argument top image

Should we consume the art or products of people accused of sexual abuse?
Back to question

Sexual abuse accusations are often unconfirmed

Many of the artists currently being boycotted were simply accused of sexual assault but haven't yet gone through the court system and been found guilty of sexual assault. People are innocent until proven guilty, so it is too early to start boycotting them.

The Argument

The social media code of justice is often quick to jump to conclusions and follow bandwagon stories that have very little grounding in truth. The accessible, sensational nature of social media also makes it incredibly hard to fact check everything that is said on there. Boycotting an artist would ruin their entire career. It means that they cannot make money, which also means that they cannot work on new projects. Rumors also take a very long time to quell. Therefore, people should be sure of the truth of accusations before they jump on it and take action.[1]

Counter arguments

The ultimate truth often takes a long time to come out. Regardless, it will always be better to have sided with the potential victim than to have sided with a potential rapist. To not make a change and continue the status quo as a consumer is a decision in and of itself. It is not to continue to do nothing. It is to actively discount the accusations of the victim and choose to believe the perpetrator more. That is unacceptable, given how grave an issue like sexual abuse is.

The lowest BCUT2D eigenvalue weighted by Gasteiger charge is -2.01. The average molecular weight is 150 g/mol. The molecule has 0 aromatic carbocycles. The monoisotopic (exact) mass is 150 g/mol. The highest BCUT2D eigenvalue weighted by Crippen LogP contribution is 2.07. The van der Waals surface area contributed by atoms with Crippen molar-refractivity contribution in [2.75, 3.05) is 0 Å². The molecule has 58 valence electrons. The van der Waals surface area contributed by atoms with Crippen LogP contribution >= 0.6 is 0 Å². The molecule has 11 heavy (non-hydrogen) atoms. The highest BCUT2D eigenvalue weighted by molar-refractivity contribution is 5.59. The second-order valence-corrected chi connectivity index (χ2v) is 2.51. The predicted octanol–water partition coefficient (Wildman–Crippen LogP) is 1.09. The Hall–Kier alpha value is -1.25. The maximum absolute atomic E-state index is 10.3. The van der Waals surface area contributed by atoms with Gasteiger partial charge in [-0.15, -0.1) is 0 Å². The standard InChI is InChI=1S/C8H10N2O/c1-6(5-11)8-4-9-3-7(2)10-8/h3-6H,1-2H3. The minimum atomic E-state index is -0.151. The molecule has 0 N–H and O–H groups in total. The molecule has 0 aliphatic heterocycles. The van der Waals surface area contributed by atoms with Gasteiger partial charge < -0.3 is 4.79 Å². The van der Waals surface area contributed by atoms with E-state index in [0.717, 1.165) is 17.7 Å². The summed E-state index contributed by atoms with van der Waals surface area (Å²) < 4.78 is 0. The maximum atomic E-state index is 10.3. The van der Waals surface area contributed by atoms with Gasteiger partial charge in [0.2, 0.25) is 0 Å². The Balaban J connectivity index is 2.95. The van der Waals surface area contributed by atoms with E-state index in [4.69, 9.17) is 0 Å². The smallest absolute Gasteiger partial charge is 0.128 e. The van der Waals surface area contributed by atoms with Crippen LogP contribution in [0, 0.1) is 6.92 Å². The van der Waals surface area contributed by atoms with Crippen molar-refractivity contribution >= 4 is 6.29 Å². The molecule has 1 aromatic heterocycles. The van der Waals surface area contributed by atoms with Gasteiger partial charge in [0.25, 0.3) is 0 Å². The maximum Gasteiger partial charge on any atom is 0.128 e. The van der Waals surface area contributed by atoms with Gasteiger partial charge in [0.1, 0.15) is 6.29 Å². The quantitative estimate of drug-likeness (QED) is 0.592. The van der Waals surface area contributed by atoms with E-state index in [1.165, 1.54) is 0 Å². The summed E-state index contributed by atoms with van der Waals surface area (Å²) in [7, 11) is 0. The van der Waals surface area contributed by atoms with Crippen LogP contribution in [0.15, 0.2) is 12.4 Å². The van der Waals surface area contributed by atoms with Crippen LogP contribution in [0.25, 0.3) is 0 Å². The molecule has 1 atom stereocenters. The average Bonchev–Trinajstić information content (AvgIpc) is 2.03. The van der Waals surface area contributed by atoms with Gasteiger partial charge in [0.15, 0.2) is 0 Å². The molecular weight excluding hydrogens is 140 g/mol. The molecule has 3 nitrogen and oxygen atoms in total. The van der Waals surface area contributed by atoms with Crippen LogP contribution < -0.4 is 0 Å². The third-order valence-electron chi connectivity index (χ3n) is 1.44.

[P1] People are innocent until proven guilty. [P2] It is unfair to prematurely boycott an artist before we know their guilt for sure.

Rejecting the premises

[Rejecting P2] To not do anything is to make a premature decision to side with the rapist.


This page was last edited on Wednesday, 25 Nov 2020 at 03:26 UTC

Explore related arguments